The innovative repair allows patients to evade a silent killer that tends to strike at midlife and into the golden years.
Doctors recently told Gutierrez, 63, that he was a victim of an abdominal aortic aneurysm. It is called a silent killer because the bulging of the aorta grows without symptoms. Had his aneurysm gone undiscovered, it was large enough to burst, resulting in a painful death.
Gutierrez went home the following day after treatment.
“More than 1,000 patients keep on living because of our commitment not only to practicing medicine but to improving it,” said Barry T. Katzen, MD, founder and medical director of the Institute.
Eighteen years ago Philip Shroyer, 72, was the second patient in South Florida to receive the treatment when he was living in what is now Palmetto Bay. The retired mail carrier had participated in a clinical research trial at the Institute, one of only five centers in the nation and the only center at the time in South Florida treating the disease using an experimental, less invasive technology.
Rather than open the abdomen, doctors entered the groin and traversed a highway of blood vessels to reach the aorta. They repaired the bubbled blood vessel with small, tube-like devices called stent grafts.
Shroyer went home days after the procedure and returned to work a few weeks later at a time when open surgery required months for recovery. Today, Shroyer is a healthy, active retiree enjoying his grandchildren.
The Institute’s unique multidisciplinary approach to cardiovascular treatment was evident during the milestone procedure performed by two interventional radiologists, Dr. Katzen and James Benenati, MD, and vascular surgeon Athanassios I. Tsoukas, MD.
They repaired Gutierrez’s aneurysm using the endovascular procedure pioneered by Dr. Katzen, Dr. Benenati, Orlando Puente, MD, and the late Jose Alvarez, MD.
“It’s an incredible landmark because of the total number of patients we have treated,” said Dr. Benenati, the Institute’s medical director of the Peripheral Vascular Laboratory.
Institute doctors performed their first aneurysm repair on Mar. 17, 1994, at a time when it was so experimental there was still an issue about whether interventional radiology, a fledgling specialty, should be involved in what traditionally had been a surgeon’s domain.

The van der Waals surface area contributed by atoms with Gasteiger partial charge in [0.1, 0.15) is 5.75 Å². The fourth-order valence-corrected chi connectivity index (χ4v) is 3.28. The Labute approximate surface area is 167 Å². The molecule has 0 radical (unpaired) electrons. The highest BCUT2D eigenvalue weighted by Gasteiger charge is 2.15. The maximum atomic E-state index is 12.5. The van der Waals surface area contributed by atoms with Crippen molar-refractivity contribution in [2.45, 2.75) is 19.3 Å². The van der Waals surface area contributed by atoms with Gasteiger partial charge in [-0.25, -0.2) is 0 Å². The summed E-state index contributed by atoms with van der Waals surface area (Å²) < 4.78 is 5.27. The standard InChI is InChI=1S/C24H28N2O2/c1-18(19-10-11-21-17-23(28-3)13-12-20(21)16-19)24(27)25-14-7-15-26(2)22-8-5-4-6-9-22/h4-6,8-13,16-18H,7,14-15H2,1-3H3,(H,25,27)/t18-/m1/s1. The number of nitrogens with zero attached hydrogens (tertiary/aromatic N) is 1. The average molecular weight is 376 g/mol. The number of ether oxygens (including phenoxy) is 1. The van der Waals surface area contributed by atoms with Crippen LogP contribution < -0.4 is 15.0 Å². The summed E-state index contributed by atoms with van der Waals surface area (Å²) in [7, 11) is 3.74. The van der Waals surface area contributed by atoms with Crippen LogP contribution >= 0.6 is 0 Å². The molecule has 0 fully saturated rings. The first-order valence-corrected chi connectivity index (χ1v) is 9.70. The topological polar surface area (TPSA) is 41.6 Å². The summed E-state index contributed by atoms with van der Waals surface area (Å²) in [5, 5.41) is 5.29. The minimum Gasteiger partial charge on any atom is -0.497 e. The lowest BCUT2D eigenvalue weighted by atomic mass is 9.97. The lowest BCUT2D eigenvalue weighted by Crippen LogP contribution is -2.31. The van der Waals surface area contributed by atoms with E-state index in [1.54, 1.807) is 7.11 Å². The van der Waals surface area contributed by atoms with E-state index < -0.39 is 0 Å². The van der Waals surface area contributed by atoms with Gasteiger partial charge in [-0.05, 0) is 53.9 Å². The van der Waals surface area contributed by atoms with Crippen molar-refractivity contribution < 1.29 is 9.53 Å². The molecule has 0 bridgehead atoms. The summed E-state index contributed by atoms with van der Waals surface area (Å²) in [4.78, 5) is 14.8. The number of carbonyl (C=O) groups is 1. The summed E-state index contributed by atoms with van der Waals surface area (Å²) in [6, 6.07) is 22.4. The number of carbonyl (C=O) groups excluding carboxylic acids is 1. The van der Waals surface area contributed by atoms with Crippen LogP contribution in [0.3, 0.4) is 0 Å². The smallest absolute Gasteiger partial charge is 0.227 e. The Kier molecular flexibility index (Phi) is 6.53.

“The easiest thing would have been just to operate with open surgery, but we were willing to push the envelope and try not to operate. We were on the forefront,” said Dr. Puente, a vascular surgeon.
Institute doctors, who continue to perform the most abdominal aortic aneurysm repair procedures in South Florida, are invited to teach their knowledge around the state, nation and the world.
“We are still the go-to people because of our wealth of experience,” Dr. Benenati said. Abdominal aortic aneurysms are the 15th leading cause of death in the United States. One in 250 persons, most frequently males, are expected to develop the disease.
“In the old days a good primary physician could palpitate the abdomen and find the mass if it was big. Now most aneurysms are diagnosed by screening tools such as CT scans or ultrasounds. Many times they are found while a patient is being tested for other issues,” Dr. Tsoukas said.
Formerly, the only treatment for an abdominal aortic aneurysm was for a surgeon to open the abdomen, wrap the swelling aorta with a plastic wrap much like sandwich wrap, and hope it would last awhile to prevent rupture. Such an operation added six years to the life of Albert Einstein.
In the 1950s, surgeons began repairing and replacing the aorta with synthetic tubing called vascular grafts. While very effective in preventing rupture and prolonging life in many patients, the procedure itself is highly invasive, requiring long hospital stays, ICU resources, and is associated with some mortality and complications which could be quite significant.
The modern operation, called an endovascular aortic repair, has become standard procedure that adds decades to the lifespan of otherwise healthy individuals with greatly reduced risk and hospital stay.
Baptist Cardiac & Vascular Institute is part of Baptist Health South Florida, the largest faith-based, not-for-profit healthcare organization in the region. Established in 1987, the Institute treats heart and blood vessels as a single entity within a multidisciplinary framework that brings together specialists from all areas to collaborate on giving patients the best possible care.